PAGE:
Wednesday, March 19, 2014

2014 Trenchcoat sewalong: My UFO-iest UFO

Once upon a time, in the fall of 2011, I enrolled in one of the "sew like a pro" classes offered by the San Diego continuing education program. Our goal for this class was to fit and make a lined trenchcoat. We could choose any trenchcoat pattern that we wished, but I, along with probably about half of the class, chose McCall's 5525:

McCall's 5525 has your traditional trenchcoat and a few trendy-at-the-time options among its five views. Over the years, this pattern has been reviewed 60 times on PatternReview and was even a "pattern of the year" back in 2009:
Anyway, fitting and constructing the jacket in class was very slow-going. The class had ~20 students, and the instructor individually checked our fit at each major step of tissue-fitting. For those of us with a decent number of adjustments, tissue-fitting took up around half of our class sessions, with the class meeting for 3 hours once a week. (I took other projects along to work on in class to make use of my time.) Note that our instructor was excellent with fitting and a bit of a perfectionist in that department, so that added to the slow pace. About halfway through the class, I happily discovered that I was finally pregnant, and then got hit full-force with first trimester fatigue and morning sickness.

When the class ended in late January, I had a changing body and a partially finished jacket that I decided needed to be "put away" for a while. Those jacket pieces lived in the trunk of my car for over two years. Fast forward to March of 2014, I now had a toddler, lived in Seattle, and those jacket pieces were still living in the trunk of my car. I'd revived both my blog reading and writing a few months ago, and saw that Lynelle of You Sew Girl was looking for people to join her in a trenchcoat sewalong, and I decided to join the group doing the Trenchcoat Sewalong 2014.

Here's where I'm at today:
  • I have my pieces of McCall's 5525 retrieved from my car trunk and re-washed. Thankfully, I'd elected to sew one of the more timeless views--View C, so I don't think I'll have any problem with my coat looking dated. I did have to leave off the gun flaps because I ran out of fabric.
  • Speaking of the fabric, it's a sage green cotton twill with a little bit of stretch to it. I purchased it from Vogue fabrics in Evanston when my husband and I took a vacation to Chicago in April of 2011. In my head, when I picked out the fabric for this project, I'd had it in my head that my fabric was close to 60" wide, when in reality, it was closer to 50". Hence, the running out of fabric for the gun flaps.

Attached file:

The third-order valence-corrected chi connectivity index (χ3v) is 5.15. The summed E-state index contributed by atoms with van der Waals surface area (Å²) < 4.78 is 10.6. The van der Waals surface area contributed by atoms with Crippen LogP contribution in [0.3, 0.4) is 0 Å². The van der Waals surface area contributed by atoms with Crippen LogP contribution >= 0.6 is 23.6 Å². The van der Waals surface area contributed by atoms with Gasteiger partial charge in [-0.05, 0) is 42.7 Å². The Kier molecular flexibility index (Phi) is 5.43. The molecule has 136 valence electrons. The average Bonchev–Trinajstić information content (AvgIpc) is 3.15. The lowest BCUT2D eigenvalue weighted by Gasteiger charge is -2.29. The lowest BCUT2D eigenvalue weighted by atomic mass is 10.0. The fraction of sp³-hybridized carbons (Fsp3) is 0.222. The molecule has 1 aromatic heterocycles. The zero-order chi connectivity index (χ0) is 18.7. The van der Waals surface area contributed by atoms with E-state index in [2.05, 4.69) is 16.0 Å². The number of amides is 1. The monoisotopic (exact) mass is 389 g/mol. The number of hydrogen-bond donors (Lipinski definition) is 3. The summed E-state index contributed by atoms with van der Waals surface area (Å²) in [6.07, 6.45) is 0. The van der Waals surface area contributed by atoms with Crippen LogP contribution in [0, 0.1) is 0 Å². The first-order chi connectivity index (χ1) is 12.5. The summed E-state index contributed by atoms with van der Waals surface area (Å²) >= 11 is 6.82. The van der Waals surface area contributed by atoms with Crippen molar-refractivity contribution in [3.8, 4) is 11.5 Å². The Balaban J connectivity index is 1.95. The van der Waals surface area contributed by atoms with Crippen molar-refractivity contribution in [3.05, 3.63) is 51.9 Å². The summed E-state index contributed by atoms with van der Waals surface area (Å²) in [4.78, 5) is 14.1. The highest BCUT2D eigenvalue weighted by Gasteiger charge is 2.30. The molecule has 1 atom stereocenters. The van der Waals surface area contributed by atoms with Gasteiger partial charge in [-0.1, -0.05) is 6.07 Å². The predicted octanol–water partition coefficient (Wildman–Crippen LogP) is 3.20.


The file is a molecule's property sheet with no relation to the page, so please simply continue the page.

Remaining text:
• The lining is a printed poly charmeuse purchased from a Hancock in Alabama when my husband and I visited his parents there in October 2011. We didn't have Hancocks in San Diego, so it was a treat for me to visit that store.
  • The shell is mostly completed, minus setting in the sleeves:

    McCalls 5525 shell minus sleeves
  • The lining/facing construction is done, complete with sleeves:
    McCall's 5525 lining/facing

  • The sleeves are completed. The self-fabric tie belt is cut out, but not sewn:

    McCall's 5525 sleeves and belt
    Overall, things aren't in bad shape, considering how long they'd spent sitting in my trunk. There is some fraying, especially along the cut edges of the lining and some edges of the twill. I hope that doesn't cause too many problems with completing the construction.

    I tried the jacket on (I'd thread-basted a CF line on the shell in class, which I'm very thankful for now), and it's a little big, but I weight a little less now than I did when I did the initial fitting. 

If I hadn't already done all of the topstitching on the seams, I'd probably just take the princess seams in a bit, but that's way too much for for me for finishing up a UFO, so I'll just live with it being a little roomy. I'll certainly easily be able to wear it over a bulky sweater or other layers.

1 comment:

  1. I really like that color, and the lining is so fun! I'm amazed all the pieces were accounted for after all that time. It made me think about the books that I'd left in my trunk for years, only to discover them when I decided to trade it in. There they were, sitting in the crate I'd kept them in in the dorm.

    And in those 3 years, I'd never once wondered what happened to that book on Castro.